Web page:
Buju's lawyers start new campaign
Buju Banton's legal team is using all its options.
In its fight to earn freedom for Mark Myrie, the team, led by Chokwe Lumumba, is starting a campaign aimed at the United States Supreme Court.
The campaign, another letter-writing effort, tries to raise awareness about Buju's drug case and points out the team's stance against the artiste's incarceration.
On wednesday, Lumumba's team released a letter to the US Supreme Court, saying Buju has filed a petition for a Writ of Certiorari, seeking a review and reversal of his conviction and subsequent 10-year sentencing on drug charges, stemming from a December 2009 incident in Florida.
"The convictions of Mr Myrie are outrageous and unjust. Mr Myrie was the victim of a concerted US government effort to entrap, conducted by a corrupt informant who was paid $3.5 million by the government for his services in various cases over the years," read the letter.
It continued, "He has never been convicted of a crime prior to the present case. He has helped feed numerous hungry children in his country and otherwise contributed to worthy causes in Jamaica and elsewhere. He is supported by hundreds of thousands and perhaps millions worldwide. I ask this honourable court to review his case and grant Mark Myrie the relief he deserves."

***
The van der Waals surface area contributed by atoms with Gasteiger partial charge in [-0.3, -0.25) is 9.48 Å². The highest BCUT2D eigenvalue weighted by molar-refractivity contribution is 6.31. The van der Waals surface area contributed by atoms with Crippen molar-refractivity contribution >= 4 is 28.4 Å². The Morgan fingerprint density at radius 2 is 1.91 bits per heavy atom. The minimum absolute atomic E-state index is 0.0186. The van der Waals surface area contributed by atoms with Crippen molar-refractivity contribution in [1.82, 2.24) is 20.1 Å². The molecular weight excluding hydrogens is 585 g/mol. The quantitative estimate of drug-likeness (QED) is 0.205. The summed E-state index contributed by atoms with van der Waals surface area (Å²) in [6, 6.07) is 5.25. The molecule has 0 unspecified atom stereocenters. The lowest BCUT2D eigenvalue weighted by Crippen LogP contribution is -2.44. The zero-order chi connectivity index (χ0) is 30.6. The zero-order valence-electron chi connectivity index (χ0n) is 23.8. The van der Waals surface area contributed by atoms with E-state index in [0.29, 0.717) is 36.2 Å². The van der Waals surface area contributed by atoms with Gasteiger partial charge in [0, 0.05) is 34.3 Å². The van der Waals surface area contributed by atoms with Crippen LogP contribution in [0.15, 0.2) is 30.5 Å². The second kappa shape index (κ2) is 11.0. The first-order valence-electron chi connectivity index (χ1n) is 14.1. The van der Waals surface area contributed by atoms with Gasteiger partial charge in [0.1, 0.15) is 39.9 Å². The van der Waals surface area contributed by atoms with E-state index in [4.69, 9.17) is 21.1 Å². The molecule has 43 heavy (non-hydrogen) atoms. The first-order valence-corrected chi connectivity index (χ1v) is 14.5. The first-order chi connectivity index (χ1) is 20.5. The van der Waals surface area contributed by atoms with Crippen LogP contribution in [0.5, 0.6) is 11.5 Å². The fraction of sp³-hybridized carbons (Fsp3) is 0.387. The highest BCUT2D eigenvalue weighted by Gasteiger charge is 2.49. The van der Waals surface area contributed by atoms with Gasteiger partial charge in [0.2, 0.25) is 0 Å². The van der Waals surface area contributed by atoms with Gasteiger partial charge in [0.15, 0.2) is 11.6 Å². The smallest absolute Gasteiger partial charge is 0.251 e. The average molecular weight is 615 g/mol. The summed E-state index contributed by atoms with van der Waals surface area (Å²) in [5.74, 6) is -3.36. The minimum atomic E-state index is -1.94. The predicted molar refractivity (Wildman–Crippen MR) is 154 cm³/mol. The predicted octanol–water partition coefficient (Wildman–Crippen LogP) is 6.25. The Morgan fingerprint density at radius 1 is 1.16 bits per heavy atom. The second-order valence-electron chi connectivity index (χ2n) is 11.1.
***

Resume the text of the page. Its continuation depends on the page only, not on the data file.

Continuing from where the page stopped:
The letter has come after a discussion, dubbed the Free Buju Press Conference organised by Lumumba and the Buju Banton Defense Support Committee on November 5, where the former said Buju was a "political prisoner".
University of the West Indies (UWI) lecturer Dr Carolyn Cooper moderated the conference which featured guest speakers including Stephen Marley and Gramps Morgan as well as NAACP prison committee chairman Nkechi Taifa.
Also on the slate of speakers was vice-chairman of the National Black United Front, Salim Adafo.
"There is a generational gap between the struggle to free political prisoners and the struggles of young people. [Buju is helping] to keep the act of freeing political prisoners a relevant one to all generations that exist right now," Lumumba had said.
Buju is in the Pinellas County Jail, in Clearwater, Florida, awaiting re-sentencing on a gun charge in the drug case.
Re-sentencing was postponed on October 30. An investigation into allegations a juror in Buju's February 2011 trial admitted to reviewing facts of the case before deliberation is under way.
If proven true, the juror violation could constitute a mistrial.